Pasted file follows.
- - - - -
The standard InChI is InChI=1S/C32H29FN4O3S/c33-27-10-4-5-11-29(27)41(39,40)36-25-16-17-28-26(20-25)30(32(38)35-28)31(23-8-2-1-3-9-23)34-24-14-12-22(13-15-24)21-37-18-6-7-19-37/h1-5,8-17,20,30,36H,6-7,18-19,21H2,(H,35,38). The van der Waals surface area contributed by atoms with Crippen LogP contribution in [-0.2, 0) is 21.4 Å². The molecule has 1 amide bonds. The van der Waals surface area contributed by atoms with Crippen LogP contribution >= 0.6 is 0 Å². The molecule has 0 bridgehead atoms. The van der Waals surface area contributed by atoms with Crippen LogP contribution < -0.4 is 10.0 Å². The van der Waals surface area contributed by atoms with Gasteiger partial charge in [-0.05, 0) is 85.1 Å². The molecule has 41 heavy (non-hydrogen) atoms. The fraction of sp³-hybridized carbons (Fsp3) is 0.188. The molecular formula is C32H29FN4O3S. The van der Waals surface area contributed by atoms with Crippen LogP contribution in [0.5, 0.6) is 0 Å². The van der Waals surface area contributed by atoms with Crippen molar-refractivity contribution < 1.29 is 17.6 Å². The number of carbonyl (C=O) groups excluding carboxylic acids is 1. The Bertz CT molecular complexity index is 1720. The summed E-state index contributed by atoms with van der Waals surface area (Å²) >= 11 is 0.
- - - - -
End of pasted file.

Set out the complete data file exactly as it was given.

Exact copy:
The standard InChI is InChI=1S/C32H29FN4O3S/c33-27-10-4-5-11-29(27)41(39,40)36-25-16-17-28-26(20-25)30(32(38)35-28)31(23-8-2-1-3-9-23)34-24-14-12-22(13-15-24)21-37-18-6-7-19-37/h1-5,8-17,20,30,36H,6-7,18-19,21H2,(H,35,38). The van der Waals surface area contributed by atoms with Crippen LogP contribution in [-0.2, 0) is 21.4 Å². The molecule has 1 amide bonds. The van der Waals surface area contributed by atoms with Crippen LogP contribution >= 0.6 is 0 Å². The molecule has 0 bridgehead atoms. The van der Waals surface area contributed by atoms with Crippen LogP contribution < -0.4 is 10.0 Å². The van der Waals surface area contributed by atoms with Gasteiger partial charge in [-0.05, 0) is 85.1 Å². The molecule has 41 heavy (non-hydrogen) atoms. The fraction of sp³-hybridized carbons (Fsp3) is 0.188. The molecular formula is C32H29FN4O3S. The van der Waals surface area contributed by atoms with Crippen LogP contribution in [0.5, 0.6) is 0 Å². The van der Waals surface area contributed by atoms with Crippen molar-refractivity contribution < 1.29 is 17.6 Å². The number of carbonyl (C=O) groups excluding carboxylic acids is 1. The Bertz CT molecular complexity index is 1720. The summed E-state index contributed by atoms with van der Waals surface area (Å²) >= 11 is 0.